The term advanced visualization often means the use of technology to capture multivariable datasets. In this chapter, advanced visualization will refer to advanced statistics. In order to generate visualizations using R, we will use a package called ggplot2.
ggplot2 is a visualization plotting package for R. It provides a powerful model of graphics that makes it easy to produce complex multilayered graphics. The underlying plan of the creator of ggplot2, Hadley Wickham, was based on the idea that the grammar of graphics can be applied to better design visualization.
Wickham (2009) outlines the use of grammar in graphics as the foundation of his visualization package. His foundation was based on Leland Wilkinson’s (2005) attempt to establish grammar in graphics and visualization. The grammar as implemented by the ggplot2 package exploits the low-level and high-level graphical object controls intrinsic to R while using a simplified code syntax. The foundation of ggplot2 consists of several functions that must be present in the code to ensure success in producing the visualization with ggplot2.
To install the ggplot2 package, use the following code:
The most important concept of ggplot2 is that graphics are built based on different layers. This includes anything from the data used, the coordinate system, the axis labels, to the plot’s title. What makes ggplot2 so unique is the layered grammar that is included in ggplot2. It allows us to build complex graphics by adding more and more layers to the basic graphics while each layer is simple enough to construct. Layers can contain one or more components such as data and aesthetic mapping, geometries, statistics, or scaling.
Let’s start with an example using layers:
The code in R:
>p <- qplot(wt, mpg, data = mtcars)
>p + geom_abline()
The first line activates ggplot2. The second line loads the mtcars file which is where the data is located. The third line creates a data.frame where p is the header. Line 3 of the code outlines the plot where the two variables being used are wt and mpg. You also need to state where the data is located. In the fourth line, the code creates a layer for the geom_abline (line for the plot) to generate this line graph. The geom_abline() is used to create scatterplots. A geom draws a point defined by x and y coordinates. The last line provides more details for the graphic outline in this visualization.
Review of the data in the code:
The data set for this graph is called mtcars. The data frame has 32 observations on 11 variables. The 11 variables include:
|[, 1]||mpg||Miles/(US) gallon|
|[, 2]||cyl||Number of cylinders|
|[, 3]||disp||Displacement (cu.in.)|
|[, 4]||hp||Gross horsepower|
|[, 5]||drat||Rear axle ratio|
|[, 6]||wt||Weight (lb/1000)|
|[, 7]||qsec||1/4 mile time|
|[, 9]||am||Transmission (0 = automatic, 1 = manual)|
|[,10]||gear||Number of forward gears|
|[,11]||carb||Number of carburetors|
The layers in ggplot2 also consist of parameters. The general outline of these parameters include:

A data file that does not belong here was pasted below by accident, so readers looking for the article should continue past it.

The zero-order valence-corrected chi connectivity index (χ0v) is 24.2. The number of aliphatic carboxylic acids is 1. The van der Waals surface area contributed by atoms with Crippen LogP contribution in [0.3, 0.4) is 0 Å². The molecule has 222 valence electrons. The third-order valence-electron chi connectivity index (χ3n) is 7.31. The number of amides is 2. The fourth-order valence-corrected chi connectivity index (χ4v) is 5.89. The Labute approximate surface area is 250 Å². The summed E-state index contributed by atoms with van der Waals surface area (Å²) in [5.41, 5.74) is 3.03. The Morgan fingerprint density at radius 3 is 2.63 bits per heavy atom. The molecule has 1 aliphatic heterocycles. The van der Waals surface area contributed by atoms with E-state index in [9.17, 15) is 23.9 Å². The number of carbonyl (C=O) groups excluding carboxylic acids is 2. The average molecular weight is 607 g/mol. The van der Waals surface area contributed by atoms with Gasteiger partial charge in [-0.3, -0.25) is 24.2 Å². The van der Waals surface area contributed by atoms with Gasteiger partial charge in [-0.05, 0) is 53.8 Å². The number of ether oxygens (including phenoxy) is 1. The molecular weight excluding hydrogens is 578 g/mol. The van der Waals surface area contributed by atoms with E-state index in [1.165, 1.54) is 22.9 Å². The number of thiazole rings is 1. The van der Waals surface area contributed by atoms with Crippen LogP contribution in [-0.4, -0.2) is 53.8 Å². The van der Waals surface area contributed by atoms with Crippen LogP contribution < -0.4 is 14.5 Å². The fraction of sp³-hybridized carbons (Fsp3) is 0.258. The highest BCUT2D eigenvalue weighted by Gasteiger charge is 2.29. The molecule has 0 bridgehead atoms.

x – (required) x coordinate of the point
y – (required) y coordinate of the point
size – (default: 0.5) diameter of the point
shape – (default: 16=dot) the shape of the point
colour – (default: “black”) the color of the point
fill – (default: NA) the fill of the point
alpha – (default: 1=opaque) the transparency of the point
na.rm – (default: FALSE) silently remove points with NA coordinates
Visualization of multivariate analysis
Multivariate data consists of the analysis of many variables, numbering from a minimum of six variables to millions. Such data usually includes control variables (factors) and/or characteristics (responses). In order to visualize a dataset that consists of more than five rows of variables, we employ a package called diamonds, also part of the ggplot2 set. The dataset contains the prices and other attributes of 54,000 diamonds.
This dataset is part of the ggplot2 package. The code in R:
To review the context of the dataset:
The diamonds dataset consist of the following variables:
-price in US dollars (\$326–\$18,823)
-carat. weight of the diamond (0.2–5.01
-cut. quality of the cut (Fair, Good, Very Good, Premium, Ideal
-colour. diamond colour, from J (worst) to D (best)
-clarity. a measurement of how clear the diamond is (I1 (worst), SI1, SI2, VS1, VS2, VVS1, VVS2, IF (best)
-x. length in mm (0–10.74)
-y. width in mm (0–58.9)
-z. depth in mm (0–31.8)
-depth. total depth percentage = z / mean(x, y) = 2 * z / (x + y) (43–79)
-table. width of top of diamond relative to widest point (43–95)
For this example, we will use a 2D rectangular bin to visualize this data:
>d <- ggplot(diamonds, aes(carat, depth, z = value))
>d + stat_summary2d()
We define the variables we use for our analysis in the first line. In the second line we use the command stat_summary2d() that the data is decided by x, y and z.
The biggest advantage of ggplot2 is its ability to create additional layers to produce 2D and 3D dimensions in the visualization.